As fall approaches us, September also brings attention to an uncomfortable topic, suicide.

Sept. 8-14 is National Suicide Prevention Week. It is a painful subject to bring light to, but it is important to promote awareness of the devastating truths of suicide to help prevent future tragedies and no one is immune to being affected by suicide. According to the most recent suicide study done by the Centers for Disease Control & Prevention, in 2016, the second leading cause of death in people ages 15-34 in our state of Nebraska was suicide and it was the 10th leading cause of death overall.

In a Substance Abuse and Mental Health Services Administration (SAMHSA) article titled “Substance Use and Suicide: A Nexus Requiring a Public Health Approach,” it’s reported that 20% of deaths by suicide have opiates involved and 22% involve alcohol intoxication. This is an alarming number of young individuals.

September is National Suicide Prevention Awareness Month and as social media trends on this topic spreading awareness, it is typically after a tragedy has already occurred. In today’s society we have television shows like “13 Reasons Why” and social media to broadcast the raw, and at times inaccurate, stories of suicide. Opinions and personal accounts are easily shared through technology, but at the same time these outlets are used to judge, ridicule and spread hate that too often fuels or becomes the source of another death by suicide. It’s troublesome to see how quickly one negative comment can influence another person to contemplate taking their own life instead of saving one.

We all experience trauma and difficult times in our lives, but we are all influenced differently. When major events take place, we are reminded to check in with those affected and offer support. But what about the individuals who are greatly impacted by events some don’t consider big? It’s often difficult to recognize when someone is having suicidal thoughts, making prevention efforts challenging.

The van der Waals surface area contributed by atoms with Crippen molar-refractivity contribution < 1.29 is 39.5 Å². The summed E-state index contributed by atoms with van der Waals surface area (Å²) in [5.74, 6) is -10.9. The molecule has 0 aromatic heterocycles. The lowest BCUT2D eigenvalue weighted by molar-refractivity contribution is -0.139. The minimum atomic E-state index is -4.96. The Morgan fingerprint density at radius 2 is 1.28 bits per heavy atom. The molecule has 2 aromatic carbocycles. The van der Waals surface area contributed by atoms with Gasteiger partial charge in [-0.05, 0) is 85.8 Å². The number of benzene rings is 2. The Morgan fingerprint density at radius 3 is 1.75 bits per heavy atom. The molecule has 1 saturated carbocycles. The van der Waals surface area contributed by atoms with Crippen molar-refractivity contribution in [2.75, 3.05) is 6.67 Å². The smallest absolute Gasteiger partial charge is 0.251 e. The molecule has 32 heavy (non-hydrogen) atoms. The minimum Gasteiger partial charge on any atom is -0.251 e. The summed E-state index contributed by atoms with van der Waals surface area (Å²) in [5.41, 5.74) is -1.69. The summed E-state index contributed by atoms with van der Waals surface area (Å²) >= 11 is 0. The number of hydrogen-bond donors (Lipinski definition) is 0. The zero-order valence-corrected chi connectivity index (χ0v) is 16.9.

However, if we reframe our prevention methods and become trauma-informed individuals who empathize with all sizes of crises, we may be able to reduce the likelihood of someone choosing to die by suicide, or feeling as though that is their only solution. As a community, we can utilize the same social media methods to spread compassion and support before the permanent act of suicide has been carried out. Maybe we don’t know what someone is personally struggling with, but this makes our random acts of kindness or friendly gestures that more powerful to those who are suffering.

According to the American Foundation for Suicide Prevention, common warning signs we can watch for include increased use of drugs or alcohol, withdrawal from activities they typically enjoy, isolating from peers and family, change in sleep patterns, giving away possessions, talking about having no purpose, expressing feelings of hopelessness or unbearable pain. They also say people who consider suicide often display new or sudden symptoms of depression, anxiety, shame, agitation, anger or sudden improvement from previous ailments.

With this knowledge and through sharing our own community resources, we can greatly impact those around us who may not know where to turn or who to turn to. Suicide is a tragedy. However, prevention efforts are growing and we have an opportunity, or rather a social responsibility, to offer support in order to help others struggling with life’s big and small crises — individuals who may be closer to our social circles than we assume. Our community is home to over 50 mental health and substance use therapists, soon to be two hospitals and a crisis stabilization and detox unit. Help is close!

At times, money is the barrier and more providers are offering payment plans and sliding scale fees, so don’t be afraid to ask. Currently, The Friendship House Counseling Clinic is sponsoring a bilingual intern who is able to temporarily see clients at no cost. There are also several national hotlines available at all hours, every day of the week, including the National Suicide Prevention Lifeline that is available in both English (1-800-273-TALK) and Spanish (1-888-628-9454), the SAMHSA National Helpline (1-800-662-HELP) and the Crisis Text Line (Text HOME to 741741). To help those who feel suicide is their only option, do your part and share these accessible options our community offers so we can advertise more success stories rather than consoling our neighbors after it’s too late.

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Tracee Franssen LIMHP, LADC, is a clinical supervisor and therapist at Friendship House Counseling Clinic in Grand Island.

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